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A Safe Route To School

Stono Park Elementary has ribbon cutting for completion of sidewalk project

Stono Park Principal Michelle Simmons and SCDOT’S Safe Routes to School’s coordinator Rodney Oldham cut the ribbon officially marking the completion of “the sidewalk project.”Stono Park Principal Michelle Simmons and SCDOT’S Safe Routes to School’s coordinator Rodney Oldham cut the ribbon officially marking the completion of “the sidewalk project.”


November 27, 2013
Staff Report

Last week, students, parents, teachers at Stono Elementary School celebrated the culmination of a eight-year-long project involving poured concrete during the ribbon-cutting ceremony for the new sidewalk that sits along its front on Garden Street.

According to Principal Michelle Simmons, eight years ago the state Department of Transportation (SCDOT) approved the construction of a sidewalk in front of the school so that kids didn’t have to walk to school in the road.

“The physical barriers that prevented students from safely walking and biking to Stono Park included the crossing of Wappoo Road across Savannah Highway leading to the school … No sidewalks were in front of the school and students were forced to walk in front of cars in the drop-off and pickup lines. And the lack of traffic calming (i.e. signage) since Garden Street is a straight road and a cut through for many neighborhoods,” said Rodney Oldham, SCDOT’S Safe Routes To School coordinator.

“The school’s Safe Routes to School Infrastructure grant allowed them to receive a new sidewalk in front of the school on Garden Street and along the side of the school on Huntley Drive,” said Oldham.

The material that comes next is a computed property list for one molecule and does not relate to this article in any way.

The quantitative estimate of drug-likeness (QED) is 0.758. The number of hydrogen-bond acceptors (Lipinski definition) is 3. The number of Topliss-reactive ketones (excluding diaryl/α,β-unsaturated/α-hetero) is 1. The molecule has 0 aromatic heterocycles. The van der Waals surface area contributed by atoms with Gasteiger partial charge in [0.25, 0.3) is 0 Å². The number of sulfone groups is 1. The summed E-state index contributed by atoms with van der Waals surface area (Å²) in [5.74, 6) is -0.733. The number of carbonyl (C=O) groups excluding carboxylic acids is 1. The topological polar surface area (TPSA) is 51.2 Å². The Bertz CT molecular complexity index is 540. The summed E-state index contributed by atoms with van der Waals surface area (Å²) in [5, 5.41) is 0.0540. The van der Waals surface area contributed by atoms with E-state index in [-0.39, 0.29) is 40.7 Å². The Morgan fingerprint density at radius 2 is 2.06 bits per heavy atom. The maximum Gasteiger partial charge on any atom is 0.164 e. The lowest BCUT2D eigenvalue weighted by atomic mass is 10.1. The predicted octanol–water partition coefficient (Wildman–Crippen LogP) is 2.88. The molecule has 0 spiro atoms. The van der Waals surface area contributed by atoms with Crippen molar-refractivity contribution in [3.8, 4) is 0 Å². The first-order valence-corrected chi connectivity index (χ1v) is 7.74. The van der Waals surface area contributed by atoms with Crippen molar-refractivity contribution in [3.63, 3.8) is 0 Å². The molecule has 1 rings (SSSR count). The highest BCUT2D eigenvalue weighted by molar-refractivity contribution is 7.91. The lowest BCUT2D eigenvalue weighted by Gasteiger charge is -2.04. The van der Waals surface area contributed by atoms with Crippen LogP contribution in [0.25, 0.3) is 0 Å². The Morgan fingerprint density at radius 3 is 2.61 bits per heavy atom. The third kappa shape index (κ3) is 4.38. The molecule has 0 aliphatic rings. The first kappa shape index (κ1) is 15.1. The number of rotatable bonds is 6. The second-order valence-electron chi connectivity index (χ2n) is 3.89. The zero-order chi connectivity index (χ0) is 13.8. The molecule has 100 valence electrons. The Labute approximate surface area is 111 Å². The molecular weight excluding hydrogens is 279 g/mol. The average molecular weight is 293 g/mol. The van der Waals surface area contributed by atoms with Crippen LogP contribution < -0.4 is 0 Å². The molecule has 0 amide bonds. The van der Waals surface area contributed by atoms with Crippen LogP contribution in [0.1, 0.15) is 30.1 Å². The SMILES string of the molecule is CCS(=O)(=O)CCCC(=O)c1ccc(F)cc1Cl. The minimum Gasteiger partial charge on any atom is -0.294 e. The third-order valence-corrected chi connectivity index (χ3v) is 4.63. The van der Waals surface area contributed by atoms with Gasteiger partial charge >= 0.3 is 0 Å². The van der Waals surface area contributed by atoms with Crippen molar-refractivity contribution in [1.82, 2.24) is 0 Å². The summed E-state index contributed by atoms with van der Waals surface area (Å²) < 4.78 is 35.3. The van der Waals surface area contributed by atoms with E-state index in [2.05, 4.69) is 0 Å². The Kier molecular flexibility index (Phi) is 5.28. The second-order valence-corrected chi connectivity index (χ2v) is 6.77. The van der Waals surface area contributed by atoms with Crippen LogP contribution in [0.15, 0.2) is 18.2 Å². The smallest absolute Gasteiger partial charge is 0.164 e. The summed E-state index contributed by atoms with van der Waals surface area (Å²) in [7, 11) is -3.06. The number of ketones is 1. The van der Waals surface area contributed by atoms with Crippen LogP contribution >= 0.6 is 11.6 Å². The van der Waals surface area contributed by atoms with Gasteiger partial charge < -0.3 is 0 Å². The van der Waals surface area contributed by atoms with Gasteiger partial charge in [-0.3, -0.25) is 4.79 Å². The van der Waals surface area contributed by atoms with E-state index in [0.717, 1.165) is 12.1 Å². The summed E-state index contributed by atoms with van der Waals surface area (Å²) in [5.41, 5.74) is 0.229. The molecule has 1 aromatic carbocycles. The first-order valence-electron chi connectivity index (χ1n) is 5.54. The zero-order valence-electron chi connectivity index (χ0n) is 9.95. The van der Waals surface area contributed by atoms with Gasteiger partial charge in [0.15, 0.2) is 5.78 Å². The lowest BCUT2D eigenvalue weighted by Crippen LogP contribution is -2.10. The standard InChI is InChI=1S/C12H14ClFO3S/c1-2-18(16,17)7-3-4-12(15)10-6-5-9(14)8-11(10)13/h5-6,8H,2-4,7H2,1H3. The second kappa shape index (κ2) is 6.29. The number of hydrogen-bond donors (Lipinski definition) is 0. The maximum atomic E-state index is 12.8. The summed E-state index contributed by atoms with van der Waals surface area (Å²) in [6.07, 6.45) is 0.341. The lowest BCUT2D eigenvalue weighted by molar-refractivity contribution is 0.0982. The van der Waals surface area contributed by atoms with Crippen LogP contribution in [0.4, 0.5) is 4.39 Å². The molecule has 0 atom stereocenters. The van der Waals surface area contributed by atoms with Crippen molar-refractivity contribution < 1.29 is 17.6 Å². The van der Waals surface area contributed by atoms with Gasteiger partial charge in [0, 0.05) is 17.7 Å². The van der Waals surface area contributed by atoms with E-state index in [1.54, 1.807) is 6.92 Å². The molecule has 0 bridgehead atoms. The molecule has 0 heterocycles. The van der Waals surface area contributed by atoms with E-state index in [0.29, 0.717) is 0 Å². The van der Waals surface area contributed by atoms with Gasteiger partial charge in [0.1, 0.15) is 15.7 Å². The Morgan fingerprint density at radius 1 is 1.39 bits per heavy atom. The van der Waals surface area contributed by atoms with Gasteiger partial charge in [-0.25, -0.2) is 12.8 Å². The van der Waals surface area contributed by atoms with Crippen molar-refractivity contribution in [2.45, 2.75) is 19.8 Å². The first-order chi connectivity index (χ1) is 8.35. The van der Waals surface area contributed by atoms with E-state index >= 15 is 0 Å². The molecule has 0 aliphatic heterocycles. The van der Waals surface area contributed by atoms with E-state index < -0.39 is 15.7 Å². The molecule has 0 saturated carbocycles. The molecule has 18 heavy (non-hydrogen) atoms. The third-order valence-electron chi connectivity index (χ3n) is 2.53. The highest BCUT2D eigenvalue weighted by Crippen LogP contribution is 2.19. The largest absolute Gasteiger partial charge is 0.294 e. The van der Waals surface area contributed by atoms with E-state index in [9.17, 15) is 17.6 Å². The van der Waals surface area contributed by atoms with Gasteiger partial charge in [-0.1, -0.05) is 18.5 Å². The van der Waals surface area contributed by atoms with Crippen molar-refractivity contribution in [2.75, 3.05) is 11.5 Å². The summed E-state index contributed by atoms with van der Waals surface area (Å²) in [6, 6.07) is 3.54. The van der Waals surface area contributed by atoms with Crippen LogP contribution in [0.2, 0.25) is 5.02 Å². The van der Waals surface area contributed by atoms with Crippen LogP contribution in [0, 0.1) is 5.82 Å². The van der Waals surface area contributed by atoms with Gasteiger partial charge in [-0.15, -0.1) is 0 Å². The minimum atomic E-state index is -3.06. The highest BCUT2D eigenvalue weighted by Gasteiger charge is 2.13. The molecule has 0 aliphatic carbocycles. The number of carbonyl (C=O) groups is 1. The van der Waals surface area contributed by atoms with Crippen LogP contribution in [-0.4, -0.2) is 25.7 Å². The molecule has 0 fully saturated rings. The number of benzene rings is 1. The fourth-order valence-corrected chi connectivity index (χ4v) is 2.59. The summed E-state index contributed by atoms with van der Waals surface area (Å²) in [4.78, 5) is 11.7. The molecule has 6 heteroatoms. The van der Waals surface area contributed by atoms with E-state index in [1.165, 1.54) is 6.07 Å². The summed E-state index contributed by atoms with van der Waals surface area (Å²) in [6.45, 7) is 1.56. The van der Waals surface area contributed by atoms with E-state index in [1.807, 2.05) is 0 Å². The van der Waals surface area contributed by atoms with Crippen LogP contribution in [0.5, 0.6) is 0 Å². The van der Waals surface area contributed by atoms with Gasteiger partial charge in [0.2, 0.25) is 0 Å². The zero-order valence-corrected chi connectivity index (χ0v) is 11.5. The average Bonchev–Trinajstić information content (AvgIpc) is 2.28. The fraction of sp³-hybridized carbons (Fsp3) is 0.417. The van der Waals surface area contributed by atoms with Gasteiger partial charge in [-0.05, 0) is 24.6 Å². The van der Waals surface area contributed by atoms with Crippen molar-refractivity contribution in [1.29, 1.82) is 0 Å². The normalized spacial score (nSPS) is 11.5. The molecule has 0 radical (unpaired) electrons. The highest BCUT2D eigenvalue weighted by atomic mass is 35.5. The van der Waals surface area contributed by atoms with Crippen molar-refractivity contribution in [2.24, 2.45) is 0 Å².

But the grant money, tied to a statewide initiative, got derailed a couple of times and the project ultimately took eight years to complete. By contrast, Hoover Dam, one of the largest structures in the world, took 6.6 million tons of poured concrete to complete, but only five years to construct.

But despite the delay, students, parents, and school officials are happy to have safety measures in place that will make walking and biking to Stono Park much safer. “Stono Park’s Safe Routes to School Infrastructure grant allowed them to receive a new sidewalk in front of the school on Garden Street and along the side of the school on Huntley Drive,” said Oldham. “Now, students will no longer be forced to walk in front of cars in the drop-off and pickup lines.”

Stono Park also received a flasher assembly on Betsy Road, as well as new flasher assemblies, highly visible crosswalks, and signage on Wappoo Road, West Ashley Greenway, and Huntley Drive. The school also received a canopy adjacent to the building so the kids wouldn’t have to stand in the rain while waiting to be picked up, bike racks and a storage building.

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